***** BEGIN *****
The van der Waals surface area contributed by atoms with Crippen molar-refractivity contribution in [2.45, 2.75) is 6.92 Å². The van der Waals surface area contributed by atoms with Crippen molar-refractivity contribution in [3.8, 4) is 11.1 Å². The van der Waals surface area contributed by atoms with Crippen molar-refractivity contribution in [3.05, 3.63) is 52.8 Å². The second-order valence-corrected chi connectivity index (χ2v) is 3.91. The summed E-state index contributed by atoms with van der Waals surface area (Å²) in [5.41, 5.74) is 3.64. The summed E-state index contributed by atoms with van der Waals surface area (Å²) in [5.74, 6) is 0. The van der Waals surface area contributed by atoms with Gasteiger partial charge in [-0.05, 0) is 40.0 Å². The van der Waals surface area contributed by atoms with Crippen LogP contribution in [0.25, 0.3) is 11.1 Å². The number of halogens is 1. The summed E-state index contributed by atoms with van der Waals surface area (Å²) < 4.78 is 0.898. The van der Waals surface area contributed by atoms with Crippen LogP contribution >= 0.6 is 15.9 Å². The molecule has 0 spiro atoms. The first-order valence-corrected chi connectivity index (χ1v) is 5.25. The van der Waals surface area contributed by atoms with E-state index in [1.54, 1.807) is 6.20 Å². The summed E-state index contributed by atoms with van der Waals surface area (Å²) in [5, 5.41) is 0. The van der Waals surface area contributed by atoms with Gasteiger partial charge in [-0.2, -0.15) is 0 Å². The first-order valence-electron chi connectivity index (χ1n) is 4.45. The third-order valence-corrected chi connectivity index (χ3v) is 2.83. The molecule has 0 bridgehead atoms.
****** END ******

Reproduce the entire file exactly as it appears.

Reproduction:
The van der Waals surface area contributed by atoms with Crippen molar-refractivity contribution in [2.45, 2.75) is 6.92 Å². The van der Waals surface area contributed by atoms with Crippen molar-refractivity contribution in [3.8, 4) is 11.1 Å². The van der Waals surface area contributed by atoms with Crippen molar-refractivity contribution in [3.05, 3.63) is 52.8 Å². The second-order valence-corrected chi connectivity index (χ2v) is 3.91. The summed E-state index contributed by atoms with van der Waals surface area (Å²) in [5.41, 5.74) is 3.64. The summed E-state index contributed by atoms with van der Waals surface area (Å²) in [5.74, 6) is 0. The van der Waals surface area contributed by atoms with Gasteiger partial charge in [-0.05, 0) is 40.0 Å². The van der Waals surface area contributed by atoms with Crippen LogP contribution in [0.25, 0.3) is 11.1 Å². The number of halogens is 1. The summed E-state index contributed by atoms with van der Waals surface area (Å²) < 4.78 is 0.898. The van der Waals surface area contributed by atoms with Crippen LogP contribution >= 0.6 is 15.9 Å². The molecule has 0 spiro atoms. The first-order valence-corrected chi connectivity index (χ1v) is 5.25. The van der Waals surface area contributed by atoms with E-state index in [1.54, 1.807) is 6.20 Å². The summed E-state index contributed by atoms with van der Waals surface area (Å²) in [5, 5.41) is 0. The van der Waals surface area contributed by atoms with Gasteiger partial charge in [-0.2, -0.15) is 0 Å². The first-order valence-electron chi connectivity index (χ1n) is 4.45. The third-order valence-corrected chi connectivity index (χ3v) is 2.83. The molecule has 0 bridgehead atoms.